Photo by Cliff Welch/Icon Sportswire
Welcome back to Buy & Sell, where this week’s edition is themed “earlier than usual because I’ll be out of the country”. I will enjoy my travels more not knowing whether or not the advice on these digital pages helped your team or possibly destroyed you, though hopefully more of the former than the latter. Some of the players on this list probably would not have made it on if not for opportunities created by teammates getting hurt. So, injured players, thanks for taking one for the team. Er, our fantasy teams, anyway.
Juan Soto (OF, Washington Nationals) – There can be only Juan. Soto entered the year as one of the game’s top prospects, but his stock has skyrocketed after hitting a ludicrous .362/.462/.757 with 14 Home Runs in just 39 games. Oh, and he’s only 19. He’s an obvious top 5 prospect. For everyone that thought Acuna was a fast riser, Soto went from Low-A to the majors in a month and a half. So of course there’s a fair chance that he stumbles with such a rapid ascent, but he really hasn’t struggled yet. The insane upside for power and average, even for a 19-year-old makes him worth adding in all leagues, and aggressive bidding if you can get him with FAAB.
Trey Mancini (OF/1B, Baltimore Orioles) – It’s about to get hot in Camden, so change into your Tankinis and expect a change for Trey Mancini. While he’s only hit .200 over the past week, it’s come with 2 homers and a 7/5 BB/K that points to him maturing as a hitter in his full sophomore campaign. In fact, his walk rate has doubled from last year, going from 5.6% in 2017 to 11.1%, with a K rate that’s declined from 23.7% to 21.1%. While his season line of .259/.339/.416 is hardly inspirational, I’m uplifted by his healthier xSlash of .294/.371/.488. With Schoop’s return and summer’s imminent arrival, I think he makes for a great buy-low with massive run-producing upside in the heart of Baltimore’s reawakening lineup. His ownership somewhat surprisingly jumped from 64.1% to 76.6% this week, but scoop him up if he’s still available in 12-team formats and even 10-team formats depending on your team situation, now for both batting average and OBP leagues, especially with his dual 1B/OF eligibility that’s as delicious as a Mancinimon roll.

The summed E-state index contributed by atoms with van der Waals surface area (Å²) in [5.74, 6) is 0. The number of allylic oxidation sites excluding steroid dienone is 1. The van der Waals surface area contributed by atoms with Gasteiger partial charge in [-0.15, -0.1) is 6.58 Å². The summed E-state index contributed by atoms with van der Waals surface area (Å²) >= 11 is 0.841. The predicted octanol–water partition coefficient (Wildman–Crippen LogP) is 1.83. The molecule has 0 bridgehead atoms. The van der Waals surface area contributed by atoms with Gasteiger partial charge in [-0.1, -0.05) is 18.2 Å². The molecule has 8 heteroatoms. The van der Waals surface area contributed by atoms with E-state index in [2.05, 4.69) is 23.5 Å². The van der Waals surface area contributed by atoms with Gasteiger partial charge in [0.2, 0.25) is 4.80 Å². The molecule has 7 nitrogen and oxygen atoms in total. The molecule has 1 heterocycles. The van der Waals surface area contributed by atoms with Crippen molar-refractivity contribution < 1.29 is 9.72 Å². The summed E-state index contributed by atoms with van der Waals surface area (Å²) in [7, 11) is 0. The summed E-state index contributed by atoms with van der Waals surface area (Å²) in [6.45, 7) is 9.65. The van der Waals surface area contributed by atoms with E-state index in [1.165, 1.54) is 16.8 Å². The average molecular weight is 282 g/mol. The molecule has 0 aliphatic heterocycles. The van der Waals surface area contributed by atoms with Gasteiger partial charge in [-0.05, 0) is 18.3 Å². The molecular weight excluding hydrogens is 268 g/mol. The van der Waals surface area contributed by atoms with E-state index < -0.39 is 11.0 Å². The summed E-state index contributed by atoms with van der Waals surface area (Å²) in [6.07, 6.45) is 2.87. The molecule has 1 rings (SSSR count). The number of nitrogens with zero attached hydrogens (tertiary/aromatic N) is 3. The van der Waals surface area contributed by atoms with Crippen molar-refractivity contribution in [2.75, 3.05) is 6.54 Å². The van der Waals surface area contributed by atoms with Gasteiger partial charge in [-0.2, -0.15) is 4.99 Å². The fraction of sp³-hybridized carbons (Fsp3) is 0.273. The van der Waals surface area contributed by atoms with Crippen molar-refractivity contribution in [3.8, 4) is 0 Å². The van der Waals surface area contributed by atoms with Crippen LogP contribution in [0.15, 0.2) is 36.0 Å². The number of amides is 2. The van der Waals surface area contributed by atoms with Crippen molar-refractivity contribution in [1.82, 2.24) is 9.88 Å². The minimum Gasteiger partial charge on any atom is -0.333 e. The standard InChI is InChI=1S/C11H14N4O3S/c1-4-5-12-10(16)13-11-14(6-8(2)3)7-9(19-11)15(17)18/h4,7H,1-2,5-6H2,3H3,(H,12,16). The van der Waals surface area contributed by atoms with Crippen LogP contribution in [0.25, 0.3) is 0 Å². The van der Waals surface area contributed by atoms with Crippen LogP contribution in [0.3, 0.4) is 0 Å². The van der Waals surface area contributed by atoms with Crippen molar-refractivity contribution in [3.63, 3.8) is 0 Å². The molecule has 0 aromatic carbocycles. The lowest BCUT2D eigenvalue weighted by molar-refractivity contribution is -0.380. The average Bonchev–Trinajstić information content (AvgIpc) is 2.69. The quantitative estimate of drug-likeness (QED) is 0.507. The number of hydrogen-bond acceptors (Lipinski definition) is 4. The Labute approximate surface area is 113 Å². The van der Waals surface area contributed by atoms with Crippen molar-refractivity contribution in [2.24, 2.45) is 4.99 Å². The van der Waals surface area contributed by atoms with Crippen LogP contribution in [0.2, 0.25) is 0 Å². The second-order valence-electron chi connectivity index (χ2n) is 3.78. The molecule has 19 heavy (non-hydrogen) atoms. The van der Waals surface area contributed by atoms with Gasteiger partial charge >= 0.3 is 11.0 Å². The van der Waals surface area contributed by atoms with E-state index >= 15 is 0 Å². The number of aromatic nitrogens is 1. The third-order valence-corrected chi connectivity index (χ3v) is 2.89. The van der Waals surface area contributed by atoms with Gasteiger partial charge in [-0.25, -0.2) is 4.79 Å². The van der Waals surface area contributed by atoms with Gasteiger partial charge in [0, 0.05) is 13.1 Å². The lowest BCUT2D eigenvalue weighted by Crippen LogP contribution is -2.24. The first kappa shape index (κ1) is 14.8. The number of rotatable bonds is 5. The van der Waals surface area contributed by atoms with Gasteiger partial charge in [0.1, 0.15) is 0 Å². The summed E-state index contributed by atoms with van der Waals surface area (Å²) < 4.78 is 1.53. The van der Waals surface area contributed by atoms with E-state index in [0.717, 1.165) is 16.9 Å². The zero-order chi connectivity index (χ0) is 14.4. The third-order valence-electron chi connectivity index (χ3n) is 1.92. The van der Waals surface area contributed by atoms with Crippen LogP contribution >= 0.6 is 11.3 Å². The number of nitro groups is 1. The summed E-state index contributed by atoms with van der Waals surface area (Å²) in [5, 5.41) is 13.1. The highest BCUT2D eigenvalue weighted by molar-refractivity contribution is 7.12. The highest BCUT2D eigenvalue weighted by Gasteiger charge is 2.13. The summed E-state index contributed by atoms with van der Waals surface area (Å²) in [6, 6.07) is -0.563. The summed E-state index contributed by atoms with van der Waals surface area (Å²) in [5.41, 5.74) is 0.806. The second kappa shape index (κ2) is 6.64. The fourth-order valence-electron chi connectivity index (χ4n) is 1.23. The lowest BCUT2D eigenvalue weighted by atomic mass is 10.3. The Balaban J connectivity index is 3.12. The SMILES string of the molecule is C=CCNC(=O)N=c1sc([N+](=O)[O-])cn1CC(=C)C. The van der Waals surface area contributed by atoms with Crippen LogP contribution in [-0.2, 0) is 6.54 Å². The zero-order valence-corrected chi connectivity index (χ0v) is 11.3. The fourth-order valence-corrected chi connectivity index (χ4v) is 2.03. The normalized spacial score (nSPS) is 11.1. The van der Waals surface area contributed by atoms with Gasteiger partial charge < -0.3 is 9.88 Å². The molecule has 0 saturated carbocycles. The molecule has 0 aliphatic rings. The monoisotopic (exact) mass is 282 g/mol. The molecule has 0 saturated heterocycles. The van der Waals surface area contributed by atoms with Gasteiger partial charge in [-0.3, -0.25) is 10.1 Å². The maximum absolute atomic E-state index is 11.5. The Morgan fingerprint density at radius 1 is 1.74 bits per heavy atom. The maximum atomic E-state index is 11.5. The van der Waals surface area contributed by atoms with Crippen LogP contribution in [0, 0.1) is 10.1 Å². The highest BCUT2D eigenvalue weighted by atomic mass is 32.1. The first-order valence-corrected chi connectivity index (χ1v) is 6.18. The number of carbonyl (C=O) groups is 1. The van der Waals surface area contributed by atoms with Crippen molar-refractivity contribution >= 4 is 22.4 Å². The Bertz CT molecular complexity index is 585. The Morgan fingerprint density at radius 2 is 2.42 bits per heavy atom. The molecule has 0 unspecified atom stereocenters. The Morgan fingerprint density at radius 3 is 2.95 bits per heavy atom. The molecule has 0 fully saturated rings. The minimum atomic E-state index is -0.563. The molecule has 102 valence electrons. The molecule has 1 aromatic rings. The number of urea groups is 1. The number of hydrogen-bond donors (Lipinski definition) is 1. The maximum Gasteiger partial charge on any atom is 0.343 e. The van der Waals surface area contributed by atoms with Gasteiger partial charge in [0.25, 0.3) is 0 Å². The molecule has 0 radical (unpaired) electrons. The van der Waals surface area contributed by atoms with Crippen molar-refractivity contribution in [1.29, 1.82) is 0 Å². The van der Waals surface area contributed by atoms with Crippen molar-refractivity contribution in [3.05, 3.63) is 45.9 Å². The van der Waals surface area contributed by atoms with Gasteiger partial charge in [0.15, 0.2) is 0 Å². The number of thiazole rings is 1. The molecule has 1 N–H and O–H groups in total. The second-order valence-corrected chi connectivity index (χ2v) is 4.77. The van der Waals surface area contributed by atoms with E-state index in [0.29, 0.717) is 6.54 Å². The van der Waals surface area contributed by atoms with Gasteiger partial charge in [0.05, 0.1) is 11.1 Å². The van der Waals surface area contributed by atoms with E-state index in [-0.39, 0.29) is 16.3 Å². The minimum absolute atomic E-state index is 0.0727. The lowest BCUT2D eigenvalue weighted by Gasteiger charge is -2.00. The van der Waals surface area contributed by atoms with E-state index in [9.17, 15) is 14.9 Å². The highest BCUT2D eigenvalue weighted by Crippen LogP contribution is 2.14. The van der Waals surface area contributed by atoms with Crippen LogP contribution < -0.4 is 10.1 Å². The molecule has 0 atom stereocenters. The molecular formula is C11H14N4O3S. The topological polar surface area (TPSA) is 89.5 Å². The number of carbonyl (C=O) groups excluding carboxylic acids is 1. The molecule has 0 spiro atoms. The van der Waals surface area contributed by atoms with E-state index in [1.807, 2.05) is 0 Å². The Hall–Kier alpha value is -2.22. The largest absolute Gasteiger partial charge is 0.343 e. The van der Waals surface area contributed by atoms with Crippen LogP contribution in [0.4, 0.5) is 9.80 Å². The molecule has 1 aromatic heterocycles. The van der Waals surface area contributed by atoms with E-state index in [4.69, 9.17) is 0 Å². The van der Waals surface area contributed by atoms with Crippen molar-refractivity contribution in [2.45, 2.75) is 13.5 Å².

Jesus Aguilar (1B, Milwaukee Brewers) – Jesus is making a return to this list, and he has the power to save you. Now that his opportunities for playing time have opened up with Ryan Braun’s DL stint, He’s hit 4 homers of his 6 homers over the past week, with a .269/.296/.654 slash over that span. While you may assume this is just a hot streak, consider even with his excellent .330/.395/.588, that his xStats backs it and then some with a .323/.393/.604 xSlash (and that doesn’t account for his Saturday homer). He always was bandied about as a bat-only guy who in the right opportunity could be a power/average monster, and year this may be his coming out party. Despite being owned in just 4.6% of leagues, his bat makes him a must-add in 12-team leagues and a worthy flier in batting average 10-team leagues (he definitely takes a hit in OBP formats). He’s such a steal, picking him up for free in deep leagues should be considered Grand Aguilarceny.
Yasiel Puig (OF, Los Angeles Dodgers) – This past week, Puig has been putting the YAS in Yasiel. He’s been hitting .296/.449/.882 with 3 homers, 4 Runs, 3 RBI and 1 SB over 17 AB over that span, and is reminding owners why you can’t just panic drop him due to a slump. xStats definitely believes the numbers will improve, as his current season line of .214/.283/.339 is a good deal weaker than his xSlash of .240/.305/.399. Of course, that’s also nothing to write home about, but every player has their streaks and we already know from last year what a peak Puig is capable of. Even with this hot streak, he’s still prone to the Dodgers yanking him in and out and around the lineup, so keep an eye on your lineups. Still, if he was cut by a frustrated owner in your league, the upside makes him an astute pickup in 15-team and 12-team formats, and certainly worth a power/speed or hot streak flier in 10 team.
Austin Meadows (OF, Pittsburgh Pirates) – Aside from having a name that’s very pleasing on the ear, he has a bat that’s very pleasing to the eye. He has yet to strike out in his first 11 PA, hitting .455 with a homer and a stolen base. He has the ability to hit for solid average and OBP with a little bit of power and speed. Sort of similar to Dustin Fowler who we covered last week, he’s likely a better real-life player than a fantasy player, though Meadows likely has the higher upside. While he’s overshadowed by the call-up of Soto, he’s plenty exciting and his OBP/power/speed upside makes him a fine add in 15-team and 12-team OBP leagues.
Travis Jankowski (OF, San Diego Padres) – He’s got everyone doing the Janky leg. Lately his legs have been plenty busy, as he’s up to 7 stolen bags with 2 more on Saturday, while hitting a surprisingly impactful .390/.470/.508. Of course his .478 BABIP is not going to last, but a player with his speed should still have an elevated BABIP and a high average and OBP with his excellent 13.2% walk rate and solid 17.6% K rate. That K rate also should go lower as he’s suddenly a plate discipline and contact beast, with fantastic career-best 13.8% O-Swing% (career 21.7%) and Z-Contact% of 94.8% (career 88.1%) for a 5.0% Swstr% (career 8.2%). But he’s no Tower of Power, as the Wet Towel of Powell (Boog) would point to his 66.7% GB% and his puny 88.1 mph FB/LD eV (86.9 mph overall) and he’s massively outperforming his meager xSlash of .259/.365/.329. So if you add him, you may want to shop him around, but he’s a fine add in all 15-team leagues and a handy streamer for OBP and SB in 12-team formats.